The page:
Lay Assessors of German Administrative Courts: Fairness, Power-Distance Orientation, and Deliberation Activity


  • Stefan Machura

    Corresponding author
    1. University of Wales, UK
      *School of Social Sciences, University of Wales, Bangor, Bangor, Gwynedd LL57 2DG, UK; email:
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  • The author thanks Klaus F. Röhl, the Verein zur Förderung der Rechtswissenschaft e.V., the ministries of justice of the provinces Hesse and Saxony-Anhalt, and the administrative courts of Darmstadt, Dessau, Frankfurt at the Main, Gießen, Halle, Kassel, Magdeburg, and Wiesbaden for their support.

*School of Social Sciences, University of Wales, Bangor, Bangor, Gwynedd LL57 2DG, UK; email:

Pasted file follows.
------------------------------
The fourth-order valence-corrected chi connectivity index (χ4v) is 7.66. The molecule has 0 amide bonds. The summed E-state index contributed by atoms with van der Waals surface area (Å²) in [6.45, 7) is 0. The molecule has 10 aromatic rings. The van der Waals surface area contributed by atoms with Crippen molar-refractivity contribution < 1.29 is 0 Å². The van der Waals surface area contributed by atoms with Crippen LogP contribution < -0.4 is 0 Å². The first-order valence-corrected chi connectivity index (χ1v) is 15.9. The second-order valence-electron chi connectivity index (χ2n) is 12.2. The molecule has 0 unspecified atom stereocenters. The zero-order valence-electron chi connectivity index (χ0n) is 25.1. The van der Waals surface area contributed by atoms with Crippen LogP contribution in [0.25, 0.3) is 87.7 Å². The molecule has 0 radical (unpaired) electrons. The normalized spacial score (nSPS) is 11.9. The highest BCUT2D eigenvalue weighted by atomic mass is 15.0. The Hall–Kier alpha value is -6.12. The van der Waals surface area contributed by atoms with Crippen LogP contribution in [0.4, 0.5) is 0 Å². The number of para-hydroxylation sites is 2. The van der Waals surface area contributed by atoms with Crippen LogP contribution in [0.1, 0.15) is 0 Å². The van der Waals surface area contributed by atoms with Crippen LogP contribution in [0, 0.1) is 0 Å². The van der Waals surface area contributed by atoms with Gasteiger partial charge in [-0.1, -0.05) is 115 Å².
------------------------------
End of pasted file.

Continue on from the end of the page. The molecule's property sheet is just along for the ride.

German administrative courts employ lay assessors who decide cases together with professional judges. The mixed court is comprised of three professional judges and two lay assessors and decisions require a simple majority. This article compares the experience of East and West German lay assessors using samples from two provinces. The two groups did not differ substantially in their self-reported participation during deliberations. Issues of distributive and procedural fairness are crucial for the way lay assessors experience their work. Lay assessors disagree with professional judges more often when their sense of justice is at issue. Lay assessors are most successful when the professional judges treat them as equal partners. Female lay assessors participated less frequently than males but this was not an effect of gender distribution in the tribunal. Differences in formal education did not help explain deliberation activity. Respondents with “high” power-distance orientation (social distance between those in power and those who are to obey) less often disagreed with professional judges. This high orientation is more frequent in the East. In addition to these specific factors, the institutional setting is a most important factor affecting the experience of the lay assessors.